Finally, those businesses that offer a genuinely identifiable competitive advantage will deliver the strongest value proposition to the market.
Do entrepreneurs at your investment prospects tend to be young?
It’s rarely the stereotypical, straight-out-of-university type. They tend to have an average age of over 30. Bankers and financiers, consultants and engineers come to us with bright ideas, prepared to leave successful careers to pursue their startup.
This group tends to have the experience of life and business to better cope with the challenges they face. Just as importantly, they have a knowledge of the sector they are now disrupting. Outliers like Mark Zuckerberg with a truly unique invention are harder to find. Often, being young counts for less than having a deep understanding of the needs of the market.
Does the younger generation have characteristics that make them perform better as entrepreneurs?
Perhaps not “better,” but different. It is difficult to compare Henry Ford with Mark Zuckerberg – each had a profound impact on consumers’ lives.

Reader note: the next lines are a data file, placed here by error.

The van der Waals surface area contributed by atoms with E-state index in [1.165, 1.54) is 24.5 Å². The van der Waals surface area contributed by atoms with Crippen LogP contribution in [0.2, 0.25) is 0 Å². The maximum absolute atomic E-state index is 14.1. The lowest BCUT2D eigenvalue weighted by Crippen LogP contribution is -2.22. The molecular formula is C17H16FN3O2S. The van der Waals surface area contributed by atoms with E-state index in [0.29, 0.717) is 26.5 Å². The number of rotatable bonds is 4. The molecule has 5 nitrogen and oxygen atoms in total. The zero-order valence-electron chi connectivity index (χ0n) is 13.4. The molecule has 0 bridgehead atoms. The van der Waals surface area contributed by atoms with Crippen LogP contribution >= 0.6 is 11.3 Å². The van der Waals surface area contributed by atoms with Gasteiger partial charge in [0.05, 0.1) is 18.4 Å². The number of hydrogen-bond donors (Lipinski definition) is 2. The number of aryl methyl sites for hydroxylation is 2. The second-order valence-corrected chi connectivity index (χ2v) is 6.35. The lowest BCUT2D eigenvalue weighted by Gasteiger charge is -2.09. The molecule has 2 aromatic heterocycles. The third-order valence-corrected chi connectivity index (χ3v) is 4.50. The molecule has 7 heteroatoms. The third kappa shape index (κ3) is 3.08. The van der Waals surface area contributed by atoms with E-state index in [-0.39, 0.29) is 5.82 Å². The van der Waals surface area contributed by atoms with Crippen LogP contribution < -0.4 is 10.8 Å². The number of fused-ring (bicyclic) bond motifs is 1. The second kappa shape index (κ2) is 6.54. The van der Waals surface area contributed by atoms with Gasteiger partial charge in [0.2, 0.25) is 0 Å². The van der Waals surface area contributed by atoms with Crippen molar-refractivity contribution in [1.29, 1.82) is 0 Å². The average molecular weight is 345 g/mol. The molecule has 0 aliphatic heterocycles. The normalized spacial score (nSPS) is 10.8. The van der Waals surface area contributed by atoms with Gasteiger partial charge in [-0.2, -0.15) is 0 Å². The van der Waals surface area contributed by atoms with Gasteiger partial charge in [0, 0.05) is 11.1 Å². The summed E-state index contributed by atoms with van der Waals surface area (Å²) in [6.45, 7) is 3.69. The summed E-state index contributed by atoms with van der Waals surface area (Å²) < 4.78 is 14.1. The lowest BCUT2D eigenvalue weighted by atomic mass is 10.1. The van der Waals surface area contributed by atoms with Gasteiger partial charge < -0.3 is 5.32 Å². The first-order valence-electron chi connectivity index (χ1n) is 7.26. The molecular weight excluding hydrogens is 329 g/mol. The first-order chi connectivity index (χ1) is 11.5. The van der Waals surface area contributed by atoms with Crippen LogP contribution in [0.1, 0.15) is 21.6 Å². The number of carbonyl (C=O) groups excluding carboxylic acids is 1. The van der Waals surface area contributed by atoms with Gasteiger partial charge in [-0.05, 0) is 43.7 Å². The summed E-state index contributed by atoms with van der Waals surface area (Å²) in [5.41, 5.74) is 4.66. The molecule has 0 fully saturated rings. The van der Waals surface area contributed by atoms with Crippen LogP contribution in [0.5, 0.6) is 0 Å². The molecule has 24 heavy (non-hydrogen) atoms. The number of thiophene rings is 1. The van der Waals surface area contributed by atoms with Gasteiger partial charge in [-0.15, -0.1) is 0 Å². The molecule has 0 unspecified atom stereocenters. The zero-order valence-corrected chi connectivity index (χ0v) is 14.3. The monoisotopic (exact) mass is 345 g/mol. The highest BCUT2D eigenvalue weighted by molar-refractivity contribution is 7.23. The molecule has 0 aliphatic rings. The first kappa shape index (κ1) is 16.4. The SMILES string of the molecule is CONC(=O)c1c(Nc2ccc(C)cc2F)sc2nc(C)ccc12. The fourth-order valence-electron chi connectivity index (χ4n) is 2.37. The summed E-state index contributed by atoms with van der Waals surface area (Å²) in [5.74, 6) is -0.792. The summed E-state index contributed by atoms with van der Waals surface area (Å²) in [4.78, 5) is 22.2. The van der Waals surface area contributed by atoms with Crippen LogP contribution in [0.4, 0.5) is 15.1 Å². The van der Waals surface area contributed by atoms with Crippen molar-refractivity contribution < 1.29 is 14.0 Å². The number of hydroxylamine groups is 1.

The big trend that is different today is that the world is genuinely global and today’s entrepreneur has immediate access to it. A broader array of opportunities is available to them at fractions of historic costs. The rapid growth of Uber and the acquisitions of Dollar Shave Club by Unilever and Jet by Wal-Mart are examples of rapid scale-up businesses that wouldn’t be possible without a superior technical tool kit.
What buttons does a new product have to push for you to invest in it?
We look for a business model positioned in line with the future of the industry that we can understand and where we can add value. It has to have favorable long-term structural growth prospects and a unique insight that will enable it to out-compete over time.
It also has to have an existing, under-exploited opportunity; a competent, honest management team to deliver it; and a valuation that is attractive versus its growth prospects.
Matt Truman is CEO of True Capital and TrueStart, a London-based private equity and venture capital firm he co-founded with Paul Cocker in 2007 that focuses on the retail and consumer industry. He has been involved in the sector for 15 years, starting his career at Deloitte and later becoming an equity analyst at Lehman Brothers, where he was made Head of European Retail. He later led JPMorgan’s European retail business in Equities.
Katie Ioanilli is a former Partner at Brunswick who recently became CCO and Senior Vice President of Global Corporate Communications at Ralph Lauren.
Illustration: Roland Sárkány